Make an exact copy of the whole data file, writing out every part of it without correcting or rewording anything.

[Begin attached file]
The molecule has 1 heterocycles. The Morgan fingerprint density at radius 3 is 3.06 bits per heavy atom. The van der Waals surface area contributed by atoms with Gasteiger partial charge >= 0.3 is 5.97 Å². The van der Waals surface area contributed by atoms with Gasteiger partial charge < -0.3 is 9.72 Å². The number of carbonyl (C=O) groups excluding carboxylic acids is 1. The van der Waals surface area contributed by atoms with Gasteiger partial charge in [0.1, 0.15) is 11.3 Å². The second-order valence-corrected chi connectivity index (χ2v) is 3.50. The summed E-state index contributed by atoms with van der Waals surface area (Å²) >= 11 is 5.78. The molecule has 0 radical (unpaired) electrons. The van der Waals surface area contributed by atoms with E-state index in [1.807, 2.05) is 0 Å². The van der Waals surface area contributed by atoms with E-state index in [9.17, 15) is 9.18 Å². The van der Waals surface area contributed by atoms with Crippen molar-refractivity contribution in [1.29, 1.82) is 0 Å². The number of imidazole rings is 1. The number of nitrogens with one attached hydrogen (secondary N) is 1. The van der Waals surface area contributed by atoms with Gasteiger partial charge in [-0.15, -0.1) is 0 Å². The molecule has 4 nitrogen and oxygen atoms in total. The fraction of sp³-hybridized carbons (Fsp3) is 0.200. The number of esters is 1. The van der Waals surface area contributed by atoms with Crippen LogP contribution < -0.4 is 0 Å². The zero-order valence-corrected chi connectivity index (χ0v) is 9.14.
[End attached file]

The molecule has 1 heterocycles. The Morgan fingerprint density at radius 3 is 3.06 bits per heavy atom. The van der Waals surface area contributed by atoms with Gasteiger partial charge >= 0.3 is 5.97 Å². The van der Waals surface area contributed by atoms with Gasteiger partial charge < -0.3 is 9.72 Å². The number of carbonyl (C=O) groups excluding carboxylic acids is 1. The van der Waals surface area contributed by atoms with Gasteiger partial charge in [0.1, 0.15) is 11.3 Å². The second-order valence-corrected chi connectivity index (χ2v) is 3.50. The summed E-state index contributed by atoms with van der Waals surface area (Å²) >= 11 is 5.78. The molecule has 0 radical (unpaired) electrons. The van der Waals surface area contributed by atoms with E-state index in [1.807, 2.05) is 0 Å². The van der Waals surface area contributed by atoms with E-state index in [9.17, 15) is 9.18 Å². The van der Waals surface area contributed by atoms with Crippen molar-refractivity contribution in [1.29, 1.82) is 0 Å². The number of imidazole rings is 1. The number of nitrogens with one attached hydrogen (secondary N) is 1. The van der Waals surface area contributed by atoms with Gasteiger partial charge in [-0.15, -0.1) is 0 Å². The molecule has 4 nitrogen and oxygen atoms in total. The fraction of sp³-hybridized carbons (Fsp3) is 0.200. The number of esters is 1. The van der Waals surface area contributed by atoms with Crippen LogP contribution < -0.4 is 0 Å². The zero-order valence-corrected chi connectivity index (χ0v) is 9.14.